REVIEW ARTICLE: METHODS OF FRACTAL GEOMETRY USED IN THE STUDY OF COMPLEX GEOMORPHIC NETWORKS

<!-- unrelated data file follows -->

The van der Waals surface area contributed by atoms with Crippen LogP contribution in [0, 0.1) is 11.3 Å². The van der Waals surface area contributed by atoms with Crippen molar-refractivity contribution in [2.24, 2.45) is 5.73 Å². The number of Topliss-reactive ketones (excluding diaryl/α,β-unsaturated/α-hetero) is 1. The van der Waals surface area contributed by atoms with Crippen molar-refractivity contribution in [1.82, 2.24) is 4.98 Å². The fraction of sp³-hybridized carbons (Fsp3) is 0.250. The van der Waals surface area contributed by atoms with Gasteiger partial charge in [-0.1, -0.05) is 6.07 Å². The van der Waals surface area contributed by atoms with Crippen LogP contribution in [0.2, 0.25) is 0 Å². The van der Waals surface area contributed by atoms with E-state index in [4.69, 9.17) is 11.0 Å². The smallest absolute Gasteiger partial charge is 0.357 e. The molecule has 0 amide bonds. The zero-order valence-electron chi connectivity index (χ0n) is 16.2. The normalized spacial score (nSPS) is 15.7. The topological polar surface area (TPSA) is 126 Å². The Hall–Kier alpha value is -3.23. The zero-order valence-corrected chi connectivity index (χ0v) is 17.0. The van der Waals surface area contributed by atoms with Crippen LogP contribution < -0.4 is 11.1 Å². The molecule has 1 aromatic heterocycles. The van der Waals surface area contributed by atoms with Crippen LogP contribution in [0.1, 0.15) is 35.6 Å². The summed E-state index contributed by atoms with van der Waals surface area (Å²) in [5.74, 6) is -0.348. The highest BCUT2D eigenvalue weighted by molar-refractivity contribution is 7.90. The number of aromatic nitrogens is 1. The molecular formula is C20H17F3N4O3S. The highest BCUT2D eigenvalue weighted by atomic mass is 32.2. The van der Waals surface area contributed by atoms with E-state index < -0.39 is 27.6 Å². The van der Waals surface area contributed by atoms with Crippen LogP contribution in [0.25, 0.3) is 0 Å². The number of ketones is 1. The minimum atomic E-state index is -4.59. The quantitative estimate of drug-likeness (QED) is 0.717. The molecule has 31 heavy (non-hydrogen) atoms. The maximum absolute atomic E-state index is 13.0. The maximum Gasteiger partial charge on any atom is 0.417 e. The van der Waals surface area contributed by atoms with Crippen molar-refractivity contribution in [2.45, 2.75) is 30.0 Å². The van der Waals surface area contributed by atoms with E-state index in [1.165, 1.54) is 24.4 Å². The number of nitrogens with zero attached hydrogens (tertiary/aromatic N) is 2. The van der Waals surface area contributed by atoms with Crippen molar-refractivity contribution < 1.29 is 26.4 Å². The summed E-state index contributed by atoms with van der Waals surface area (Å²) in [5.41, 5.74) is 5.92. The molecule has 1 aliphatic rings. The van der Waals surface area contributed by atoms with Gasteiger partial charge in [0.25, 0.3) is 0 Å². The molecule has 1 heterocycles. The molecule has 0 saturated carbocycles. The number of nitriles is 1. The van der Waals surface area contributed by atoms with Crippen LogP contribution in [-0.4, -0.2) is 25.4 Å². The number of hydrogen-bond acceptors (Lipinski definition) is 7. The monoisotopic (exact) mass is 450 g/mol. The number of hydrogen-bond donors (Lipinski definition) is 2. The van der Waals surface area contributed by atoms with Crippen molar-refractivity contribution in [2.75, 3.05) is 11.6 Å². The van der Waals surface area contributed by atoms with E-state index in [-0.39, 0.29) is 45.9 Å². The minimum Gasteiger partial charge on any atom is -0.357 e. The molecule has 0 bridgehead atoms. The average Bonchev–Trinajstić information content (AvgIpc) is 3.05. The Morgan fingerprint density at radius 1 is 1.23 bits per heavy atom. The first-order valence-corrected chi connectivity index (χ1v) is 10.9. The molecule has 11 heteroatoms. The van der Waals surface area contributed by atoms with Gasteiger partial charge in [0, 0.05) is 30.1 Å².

Fractal geometry methods allow one to quantitatively describe self-similar or self-affined landscape shapes and facilitate the complex/holistic study of natural objects in various scales. They also allow one to compare the values of analyses from different scales (Mandelbrot 1967; Burrough 1981). With respect to the hierarchical scale (Bendix 1994) and fractal self-similarity (Mandelbrot 1982; Stuwe 2007) of the fractal landscape shapes, suitable morphometric characteristics have to be used, and a suitable scale has to be selected, in order to evaluate them in a representative and objective manner. This review article defines and compares: 1) the basic terms in fractal geometry, i.e. fractal dimension, self-similar, self-affined and random fractals, hierarchical scale, fractal self-similarity and the physical limits of a system; 2) selected methods of determining the fractal dimension of complex geomorphic networks. From the fractal landscape shapes forming complex networks, emphasis is placed on drainage patterns and valley networks. If the drainage patterns or valley networks are self-similar fractals at various scales, it is possible to determine the fractal dimension by using the method “fractal dimension of drainage patterns and valley networks according to Turcotte (1997)”. Conversely, if the river and valley networks are self-affined fractals, it is appropriate to determine fractal dimension by methods that use regular grids. When applying a regular grid method to determine the fractal dimension on valley schematic networks according to Howard (1967), it was found that the “fractal dimension of drainage patterns and valley networks according to Mandelbrot (1982)”, the “box- counting dimension according to Turcotte (2007a)” and the “capacity dimension according to Tichý (2012)” methods show values in the open interval (1, 2). In contrast, the value of the “box-counting dimensions according to Rodríguez-Iturbe & Rinaldo (2001) / Kolmogorov dimensions according to Zelinka & Včelař & Čandík (2006)” was greater than 2. Therefore, to achieve values in the open interval (1, 2) more steps are needed to be taken than in the case of other fractal dimensions.